'Suddenly', writes Edith, 'I had the uncanny feeling that this was all for show, that everything was a pretence, that this had been a dinner of masks, that no one was ever, ever going to tell the truth again.' The lightly comic ironic tone of much of the novel so far begins here to be undermined. 'Unsound elements seemed to have crept into [Edith's] narrative,' comments Brookner. David, we are told, likes to be amused by Edith's 'news from Cranford', a reference to one of the most charming and delightful works in the whole of English literature.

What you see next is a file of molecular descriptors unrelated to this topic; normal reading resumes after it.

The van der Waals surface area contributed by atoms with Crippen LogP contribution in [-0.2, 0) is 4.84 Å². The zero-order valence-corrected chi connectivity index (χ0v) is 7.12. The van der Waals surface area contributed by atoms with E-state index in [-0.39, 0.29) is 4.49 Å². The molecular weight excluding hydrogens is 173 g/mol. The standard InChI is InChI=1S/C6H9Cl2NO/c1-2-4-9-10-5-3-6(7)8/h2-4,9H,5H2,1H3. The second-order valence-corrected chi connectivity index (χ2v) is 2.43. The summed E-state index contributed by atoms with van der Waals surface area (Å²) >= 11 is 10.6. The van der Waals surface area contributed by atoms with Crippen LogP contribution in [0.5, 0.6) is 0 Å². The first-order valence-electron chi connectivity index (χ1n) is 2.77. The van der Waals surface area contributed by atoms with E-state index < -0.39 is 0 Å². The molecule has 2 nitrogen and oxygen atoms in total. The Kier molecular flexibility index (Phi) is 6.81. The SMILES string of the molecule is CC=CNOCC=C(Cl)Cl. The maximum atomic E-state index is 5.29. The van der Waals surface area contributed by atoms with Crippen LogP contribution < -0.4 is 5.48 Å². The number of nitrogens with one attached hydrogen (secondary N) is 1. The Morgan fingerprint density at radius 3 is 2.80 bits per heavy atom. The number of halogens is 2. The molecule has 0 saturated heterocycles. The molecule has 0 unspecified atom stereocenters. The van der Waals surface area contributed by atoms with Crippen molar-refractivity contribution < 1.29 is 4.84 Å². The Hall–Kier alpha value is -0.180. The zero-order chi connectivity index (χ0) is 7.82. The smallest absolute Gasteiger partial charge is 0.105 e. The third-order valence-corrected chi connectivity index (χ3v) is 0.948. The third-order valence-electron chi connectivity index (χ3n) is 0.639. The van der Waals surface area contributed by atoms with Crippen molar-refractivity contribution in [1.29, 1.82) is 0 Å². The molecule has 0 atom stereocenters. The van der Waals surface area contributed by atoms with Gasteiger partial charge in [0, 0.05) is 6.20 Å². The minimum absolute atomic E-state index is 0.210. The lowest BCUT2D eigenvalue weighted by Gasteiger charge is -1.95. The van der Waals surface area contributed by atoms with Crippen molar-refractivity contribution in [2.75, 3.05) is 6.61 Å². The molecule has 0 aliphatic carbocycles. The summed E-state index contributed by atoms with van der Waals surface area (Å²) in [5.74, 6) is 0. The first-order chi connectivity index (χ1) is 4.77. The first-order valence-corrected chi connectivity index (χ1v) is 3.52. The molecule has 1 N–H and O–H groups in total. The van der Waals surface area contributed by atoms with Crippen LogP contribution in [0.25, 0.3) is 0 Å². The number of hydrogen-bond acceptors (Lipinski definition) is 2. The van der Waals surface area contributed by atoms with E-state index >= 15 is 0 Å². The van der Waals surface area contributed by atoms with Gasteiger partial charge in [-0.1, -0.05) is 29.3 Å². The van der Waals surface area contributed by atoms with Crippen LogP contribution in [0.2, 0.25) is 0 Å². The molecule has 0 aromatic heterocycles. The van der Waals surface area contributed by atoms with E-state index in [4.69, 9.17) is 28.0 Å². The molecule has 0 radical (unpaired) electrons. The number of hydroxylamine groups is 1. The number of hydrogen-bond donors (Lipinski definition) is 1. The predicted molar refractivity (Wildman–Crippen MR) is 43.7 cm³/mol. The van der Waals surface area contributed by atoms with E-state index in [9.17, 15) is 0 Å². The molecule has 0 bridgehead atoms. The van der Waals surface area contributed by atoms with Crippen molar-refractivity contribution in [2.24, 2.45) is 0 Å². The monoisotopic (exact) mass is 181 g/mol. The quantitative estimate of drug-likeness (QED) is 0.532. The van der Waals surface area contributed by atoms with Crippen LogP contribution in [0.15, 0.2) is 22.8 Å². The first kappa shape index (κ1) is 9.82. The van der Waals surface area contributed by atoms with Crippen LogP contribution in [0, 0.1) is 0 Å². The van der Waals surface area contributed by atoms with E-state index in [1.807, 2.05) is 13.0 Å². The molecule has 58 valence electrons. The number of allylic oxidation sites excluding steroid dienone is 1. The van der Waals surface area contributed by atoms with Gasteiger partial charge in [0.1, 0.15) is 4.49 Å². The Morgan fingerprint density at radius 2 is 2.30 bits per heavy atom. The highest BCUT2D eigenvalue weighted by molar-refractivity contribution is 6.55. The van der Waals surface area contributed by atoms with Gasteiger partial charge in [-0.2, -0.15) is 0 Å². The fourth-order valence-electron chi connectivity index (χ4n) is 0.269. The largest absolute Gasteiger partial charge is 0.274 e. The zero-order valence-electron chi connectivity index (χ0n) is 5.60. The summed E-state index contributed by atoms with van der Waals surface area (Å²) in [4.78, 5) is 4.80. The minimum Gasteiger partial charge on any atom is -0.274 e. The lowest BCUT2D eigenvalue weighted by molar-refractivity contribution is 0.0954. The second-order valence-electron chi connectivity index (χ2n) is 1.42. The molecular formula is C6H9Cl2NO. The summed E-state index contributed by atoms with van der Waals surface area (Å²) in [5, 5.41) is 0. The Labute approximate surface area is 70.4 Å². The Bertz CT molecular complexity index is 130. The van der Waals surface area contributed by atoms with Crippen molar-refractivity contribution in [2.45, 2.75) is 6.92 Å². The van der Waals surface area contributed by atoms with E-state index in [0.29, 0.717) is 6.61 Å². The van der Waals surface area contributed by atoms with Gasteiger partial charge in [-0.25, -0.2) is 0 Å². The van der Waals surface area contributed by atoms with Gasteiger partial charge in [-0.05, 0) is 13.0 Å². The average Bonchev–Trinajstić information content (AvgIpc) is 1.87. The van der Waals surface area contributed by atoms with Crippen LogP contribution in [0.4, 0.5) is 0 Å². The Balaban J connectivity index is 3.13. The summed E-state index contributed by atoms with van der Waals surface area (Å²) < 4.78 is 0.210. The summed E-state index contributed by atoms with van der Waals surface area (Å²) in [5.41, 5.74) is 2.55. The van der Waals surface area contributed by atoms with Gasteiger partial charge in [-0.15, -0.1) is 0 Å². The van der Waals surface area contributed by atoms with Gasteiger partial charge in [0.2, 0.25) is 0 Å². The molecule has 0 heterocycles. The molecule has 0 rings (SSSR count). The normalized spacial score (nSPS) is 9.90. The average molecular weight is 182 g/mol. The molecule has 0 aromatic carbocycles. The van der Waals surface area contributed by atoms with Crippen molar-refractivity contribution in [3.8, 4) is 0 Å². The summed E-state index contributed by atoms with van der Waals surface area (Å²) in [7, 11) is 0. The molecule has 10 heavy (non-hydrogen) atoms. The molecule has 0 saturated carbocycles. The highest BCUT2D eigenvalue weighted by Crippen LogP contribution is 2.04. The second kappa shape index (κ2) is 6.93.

The chapter finishes on a note of true sobriety. Edith is at last ready to review in her mind the events that led to her exile at the Hotel du Lac. The novel's revels, it seems, are at an end.
The careful pretence of her days here, the almost successful tenor of this artificial and meaningless life which had been decreed for her own good by others who had no real understanding of what her own good was, suddenly appeared to her in all their futility.